Now the Tories have waded in, with shadow Treasury financial secretary Mark Hoban backing the Law Society’s recent attack on the principles based regime for leading to an ‘unacceptable vagueness for firms’ and leaving firms unsure how to comply.
Hoban said greater consensus between the regulator and the regulated was needed if the TCF regime is to be successful. He argued the FSA needs to do more to make firms understand their responsibilities while ensuring that calls for clarity do not cause the regulator to revert to prescription.
But striking the right balance between principles based regulation and prescription is an unenviable task. No matter how much guidance the FSA gives to firms, there will always be those that criticise the regime for being too vague and confusing; the argument being that prescription may lead to more paperwork, but at least you know where you stand.
Much of this criticism is facile and off the cuff, stemming from firms that complain about weighty regulation but have not made any effort to engage with TCF. There is often a clear agenda behind criticism, with one commentator suggesting, for example, that the Law Society laid into TCF because it is more difficult to litigate within a principles based framework.
But there are also numerous firms which are more than willing to ditch prescriptive rules for principles, but are understandably reticent about making this leap of faith. The FSA needs to do more to persuade these firms that TCF is not a nebulous, pie in the sky concept but a real initiative that can make firms’ lives easier in the long run.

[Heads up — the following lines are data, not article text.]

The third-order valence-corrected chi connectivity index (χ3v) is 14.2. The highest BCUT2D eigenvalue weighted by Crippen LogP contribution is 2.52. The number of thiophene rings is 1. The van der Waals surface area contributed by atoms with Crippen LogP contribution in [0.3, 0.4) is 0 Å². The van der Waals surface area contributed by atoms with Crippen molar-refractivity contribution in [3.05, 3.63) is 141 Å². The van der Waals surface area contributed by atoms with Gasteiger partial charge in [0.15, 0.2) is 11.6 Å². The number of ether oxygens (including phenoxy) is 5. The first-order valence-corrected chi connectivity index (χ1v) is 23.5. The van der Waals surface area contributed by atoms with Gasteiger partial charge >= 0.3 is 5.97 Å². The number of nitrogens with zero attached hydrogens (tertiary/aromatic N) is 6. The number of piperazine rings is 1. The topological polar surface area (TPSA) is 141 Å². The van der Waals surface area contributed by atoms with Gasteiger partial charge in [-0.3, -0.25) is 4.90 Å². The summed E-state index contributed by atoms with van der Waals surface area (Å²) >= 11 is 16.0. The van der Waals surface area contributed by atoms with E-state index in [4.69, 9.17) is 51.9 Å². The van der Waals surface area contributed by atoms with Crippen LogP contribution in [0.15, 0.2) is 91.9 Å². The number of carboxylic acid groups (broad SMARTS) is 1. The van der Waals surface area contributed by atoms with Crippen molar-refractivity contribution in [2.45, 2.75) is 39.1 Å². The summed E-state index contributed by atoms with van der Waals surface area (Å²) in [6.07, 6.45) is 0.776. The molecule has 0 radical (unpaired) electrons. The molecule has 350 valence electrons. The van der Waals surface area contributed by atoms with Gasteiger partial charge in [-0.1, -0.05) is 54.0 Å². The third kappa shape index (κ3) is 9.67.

Judging from the reaction of advisers to a speech by FSCS chief executive Loretta Minghella at Money Marketing Live, there appears to be growing support for a product levy to help fund the compensation scheme. One adviser’s suggestion that consumers should have to pay for the protection afforded to them by the FSCS was greeted with baying of approval from many in the audience. Minghella countered that she believed it would be far too difficult to administer. She argued, quite plausibly, that advisers were selling their advice, not the products themselves. An adviser might reasonably advise a customer to move between different products. Does that mean consumers should have to pay multiple product levies? If there are multiple levies would the customer then be best advised to stay put?
Minghella said if advisers feel strongly about product levies being the way forward, they need to engage in the consultation process. Advisers must put forward a coherent and well structured argument for pinning the cost for the FSCS on their consumers who, arguably, already pay a product levy through stealth commission charges.